Beyond Literary Landscapes—Afrofuturism

From my early beginnings as a young introvert, the public library has always been a bit of a refuge.  Years later, not much has changed, albeit with an additional affinity for endless hours spent scouring second-hand bookstores to add to my ever-growing “to-read” pile.

From one bookworm to another, this column will be underscoring and outlining various literary genres, authors, and recent reads and can serve as an introduction for those unfamiliar with these works, as a refresher for long-time aficionados, and maybe as an inspiration for readers to share their own suggested topics.  Do you have a topic that you would like covered in this column?  Feel free to contact me for an interview and a feature in an upcoming column.


This week’s column serves as an introduction to Afrofuturism in literature, as well as a reminder of some of the genre’s classics, and as an inspiration for further reading.

Afrofuturism can be defined as “as an intersection of speculation and liberation that’s inspired by the concerns of people of African descent.”  In addition, “Afrofuturists seek to recover knowledge lost as the result of slavery and colonialism, and they’re highly critical of contemporary practices that continue to marginalize people.”

Some characteristics of Afrofuturism include themes of “alien or “otherness”, utopian ideologies, the digital divide, feminism, the grotesque, and reclamation of culture.”  Often, writers “[reimagine] a future flush with art, science and technology through a [B]lack lens.”

Notable authors who have written in the genre of Afrofuturism include Octavia E. Butler, Tomi Adeyemi, and Nnedi Okorafor.


Examples of Afrofuturism in literature include Dawn by Octavia E. Butler, Children of Blood and Bone by Tomi Adeyemi, and Binti by Nnedi Okorafor.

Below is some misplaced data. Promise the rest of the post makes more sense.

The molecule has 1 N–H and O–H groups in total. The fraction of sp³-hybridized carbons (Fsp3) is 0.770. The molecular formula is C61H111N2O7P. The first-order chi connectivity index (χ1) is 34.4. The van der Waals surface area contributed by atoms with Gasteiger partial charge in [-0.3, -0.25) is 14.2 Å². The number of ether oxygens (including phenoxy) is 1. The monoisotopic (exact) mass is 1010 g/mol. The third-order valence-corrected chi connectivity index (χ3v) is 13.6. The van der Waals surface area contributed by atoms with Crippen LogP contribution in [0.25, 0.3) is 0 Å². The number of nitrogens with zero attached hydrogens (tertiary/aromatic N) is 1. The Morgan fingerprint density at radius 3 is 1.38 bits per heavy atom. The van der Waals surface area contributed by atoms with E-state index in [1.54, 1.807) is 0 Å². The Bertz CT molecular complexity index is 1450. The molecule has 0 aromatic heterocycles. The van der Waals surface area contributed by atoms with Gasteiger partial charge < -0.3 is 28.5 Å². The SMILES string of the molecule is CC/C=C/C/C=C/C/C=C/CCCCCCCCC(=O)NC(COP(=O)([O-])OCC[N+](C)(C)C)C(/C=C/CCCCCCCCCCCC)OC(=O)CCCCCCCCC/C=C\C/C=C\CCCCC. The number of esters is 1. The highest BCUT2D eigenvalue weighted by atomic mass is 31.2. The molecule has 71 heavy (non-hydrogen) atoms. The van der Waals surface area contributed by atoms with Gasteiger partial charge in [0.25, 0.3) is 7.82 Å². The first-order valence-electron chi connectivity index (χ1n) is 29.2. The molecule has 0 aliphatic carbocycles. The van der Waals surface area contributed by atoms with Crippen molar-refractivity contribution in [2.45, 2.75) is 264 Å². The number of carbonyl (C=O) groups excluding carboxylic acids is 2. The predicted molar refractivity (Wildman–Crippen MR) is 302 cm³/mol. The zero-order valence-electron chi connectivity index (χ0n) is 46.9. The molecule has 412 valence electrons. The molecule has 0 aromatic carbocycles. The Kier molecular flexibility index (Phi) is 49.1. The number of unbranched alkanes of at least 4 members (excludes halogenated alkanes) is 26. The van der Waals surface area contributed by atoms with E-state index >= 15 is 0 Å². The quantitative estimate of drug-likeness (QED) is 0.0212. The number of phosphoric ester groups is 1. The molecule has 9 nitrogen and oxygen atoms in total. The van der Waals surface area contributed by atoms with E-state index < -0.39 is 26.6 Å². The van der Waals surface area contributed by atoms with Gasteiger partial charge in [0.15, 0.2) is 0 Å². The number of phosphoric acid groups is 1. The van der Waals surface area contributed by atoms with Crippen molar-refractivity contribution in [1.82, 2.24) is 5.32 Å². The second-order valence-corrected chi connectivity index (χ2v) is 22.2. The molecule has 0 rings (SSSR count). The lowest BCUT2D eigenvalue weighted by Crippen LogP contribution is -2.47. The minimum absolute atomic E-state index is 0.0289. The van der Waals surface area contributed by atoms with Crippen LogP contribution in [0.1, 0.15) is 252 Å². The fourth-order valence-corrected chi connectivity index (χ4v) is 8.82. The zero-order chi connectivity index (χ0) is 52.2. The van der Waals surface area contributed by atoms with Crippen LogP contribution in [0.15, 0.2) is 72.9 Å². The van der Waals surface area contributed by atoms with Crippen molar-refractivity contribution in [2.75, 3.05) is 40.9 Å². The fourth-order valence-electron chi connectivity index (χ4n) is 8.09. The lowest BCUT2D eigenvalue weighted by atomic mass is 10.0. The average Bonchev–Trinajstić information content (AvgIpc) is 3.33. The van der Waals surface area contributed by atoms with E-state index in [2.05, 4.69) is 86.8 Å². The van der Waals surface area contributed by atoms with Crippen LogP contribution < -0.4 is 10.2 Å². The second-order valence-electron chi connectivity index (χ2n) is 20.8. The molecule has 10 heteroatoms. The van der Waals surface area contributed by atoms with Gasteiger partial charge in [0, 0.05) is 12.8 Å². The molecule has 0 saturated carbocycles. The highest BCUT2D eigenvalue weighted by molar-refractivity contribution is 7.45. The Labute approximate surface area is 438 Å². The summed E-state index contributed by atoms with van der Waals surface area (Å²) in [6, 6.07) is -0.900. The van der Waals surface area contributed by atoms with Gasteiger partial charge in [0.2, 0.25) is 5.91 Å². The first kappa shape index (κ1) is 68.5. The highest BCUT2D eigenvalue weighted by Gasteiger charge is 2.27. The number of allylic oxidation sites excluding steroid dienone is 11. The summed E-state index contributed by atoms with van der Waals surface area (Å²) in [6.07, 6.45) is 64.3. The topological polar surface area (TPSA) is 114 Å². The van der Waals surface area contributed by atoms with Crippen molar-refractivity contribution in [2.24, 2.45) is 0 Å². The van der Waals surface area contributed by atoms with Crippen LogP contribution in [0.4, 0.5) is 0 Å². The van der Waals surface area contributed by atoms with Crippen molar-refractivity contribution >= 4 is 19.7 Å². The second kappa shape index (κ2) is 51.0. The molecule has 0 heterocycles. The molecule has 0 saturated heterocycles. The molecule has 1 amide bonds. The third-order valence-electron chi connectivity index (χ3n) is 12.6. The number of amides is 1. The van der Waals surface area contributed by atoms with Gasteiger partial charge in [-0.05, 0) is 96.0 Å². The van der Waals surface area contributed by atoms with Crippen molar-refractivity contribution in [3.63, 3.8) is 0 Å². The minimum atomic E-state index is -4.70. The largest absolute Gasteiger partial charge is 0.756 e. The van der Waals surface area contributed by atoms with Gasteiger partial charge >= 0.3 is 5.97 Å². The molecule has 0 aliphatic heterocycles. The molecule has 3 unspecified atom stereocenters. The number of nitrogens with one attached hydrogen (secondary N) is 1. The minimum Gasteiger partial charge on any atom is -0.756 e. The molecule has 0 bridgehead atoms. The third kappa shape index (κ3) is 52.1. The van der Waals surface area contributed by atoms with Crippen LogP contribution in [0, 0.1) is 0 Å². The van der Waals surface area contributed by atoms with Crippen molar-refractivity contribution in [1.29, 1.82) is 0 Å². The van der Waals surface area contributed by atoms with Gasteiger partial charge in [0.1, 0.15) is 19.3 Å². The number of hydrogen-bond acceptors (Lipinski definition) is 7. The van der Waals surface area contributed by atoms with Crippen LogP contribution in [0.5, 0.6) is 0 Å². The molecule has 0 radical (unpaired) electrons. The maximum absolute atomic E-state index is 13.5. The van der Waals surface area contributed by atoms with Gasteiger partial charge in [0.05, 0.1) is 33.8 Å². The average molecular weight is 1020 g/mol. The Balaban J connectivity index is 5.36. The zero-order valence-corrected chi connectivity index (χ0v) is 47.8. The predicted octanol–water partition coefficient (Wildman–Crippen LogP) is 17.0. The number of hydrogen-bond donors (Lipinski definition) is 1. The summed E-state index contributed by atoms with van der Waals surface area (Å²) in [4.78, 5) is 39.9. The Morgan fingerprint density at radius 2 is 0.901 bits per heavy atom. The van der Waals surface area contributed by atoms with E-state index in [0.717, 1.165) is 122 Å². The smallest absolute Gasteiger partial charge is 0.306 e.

These novels take place in space, the Namib desert, as well as fictional landscapes, such as the kingdom of Orïsha, which is “[s]et in a mythical Nigeria.”


These novels are set during the future.


Afrofuturism may be of interest to AU readers who enjoy Speculative Fiction, as well as those who would like to learn more about Afrofuturism as a literary genre, and perhaps, Afrofuturism in art and cinema.


AU’s wide range of diverse courses make it easy to study this topic in depth.  Courses related to Afrofuturism are available in a variety of disciplines, including one’s that may fit into your Degree Works.  (Always check with an AU counsellor to see if these particular courses fulfill your personal graduation requirements!)

AU students interested in learning more about this topic may enroll in ENGL 491: Directed Studies in Literature, a senior-level, three-credit course, in which “[s]tudents may wish to focus on a specific question within cultural studies or a particular set of texts or practices,” or “may also choose to study more traditional areas of literature, to engage with new literary texts or theoretical approaches, to undertake a study in comparative literature, or to take on interdisciplinary topics.”  (Note that ENGL 211: Prose Forms,  ENGL 212:  Poetry and Plays are required as prerequisites, in addition to two senior-level ENGL courses and course coordinator permission.)  Happy reading!